I have to admit I was tempted. After all, he was betting, and my mom was willing to let her Super Bowl winnings ride, and the bet didn't even seem all that doubtful--it didn't even matter who won the fight, as long as the match went at least ten rounds. But I shook my head and said, "Nahh, I think I'll pass on this one."

So, George seemed to let it go, with a 'no big deal' expression. After all, I'm not his kid, and he has plenty o' fish to fry.

But tonight, when the boxing match came to a close, I wasn't in the room (I was off foolishly trying to make a couple of bucks on my own), and when I came in, I asked George who had won the fight? "Who cares?" he said, "The only thing that matters is that WE won." He laughed, and I nodded, and then he said, "Bet you wish you had bet now, huh?" And yeah, I did, a little. Free money is nice, and I did CONSIDER the wager (and reconsider again later when we had the chance to bet again). But George wasn't finished. "You know, I didn't just fall off this turnip truck," he said. "I've been doing this for a long time. And I wouldn't suggest you bet something unless I was pretty sure the odds were in your favor." "Yeah," I said, a bit deflated, but willing to concede gracefully. "My guy calls around, and checks the stats," George said, "And he's not just doing this in his spare time; this is what he does for a living. So yeah, you could've lost your fifty bucks or whatever, but I win eighty to eighty-five percent of the time, 'cause my guy doesn't call me unless he's pretty darn sure." I nodded, unable to say anything at this point. It just occurred to me that maybe Uncle George wanted an apology. I didn't know that then, and I don't know that now. I simply don't know what he wanted. Except maybe a little respect and/or trust on my part.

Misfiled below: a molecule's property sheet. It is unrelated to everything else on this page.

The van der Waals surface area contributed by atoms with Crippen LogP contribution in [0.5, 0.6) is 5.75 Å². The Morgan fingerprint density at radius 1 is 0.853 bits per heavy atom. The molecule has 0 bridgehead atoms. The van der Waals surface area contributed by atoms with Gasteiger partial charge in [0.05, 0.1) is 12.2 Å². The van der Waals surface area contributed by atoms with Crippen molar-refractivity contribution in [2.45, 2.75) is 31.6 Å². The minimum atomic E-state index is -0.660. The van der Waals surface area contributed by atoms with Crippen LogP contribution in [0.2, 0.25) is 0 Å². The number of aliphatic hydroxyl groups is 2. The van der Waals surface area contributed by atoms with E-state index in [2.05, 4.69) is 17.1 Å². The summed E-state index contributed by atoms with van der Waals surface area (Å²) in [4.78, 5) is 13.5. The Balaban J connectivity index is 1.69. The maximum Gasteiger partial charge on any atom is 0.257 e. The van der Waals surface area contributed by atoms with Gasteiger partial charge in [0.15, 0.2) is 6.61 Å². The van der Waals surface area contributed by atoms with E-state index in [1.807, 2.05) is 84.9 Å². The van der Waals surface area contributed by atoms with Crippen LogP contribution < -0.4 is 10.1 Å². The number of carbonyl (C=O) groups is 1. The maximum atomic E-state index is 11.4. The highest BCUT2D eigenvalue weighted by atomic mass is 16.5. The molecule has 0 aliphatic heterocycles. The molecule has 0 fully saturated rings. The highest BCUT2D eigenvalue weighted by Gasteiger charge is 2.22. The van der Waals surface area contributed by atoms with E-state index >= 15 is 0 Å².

But I'm not his son, I'm just his nephew. And probably--heck, certainly--not his favourite nephew. I still don't get why he would care what some loser kid without a positive attribute to his name would think about him or his gambling tips. But I simply don't understand people, that much was sure before all this.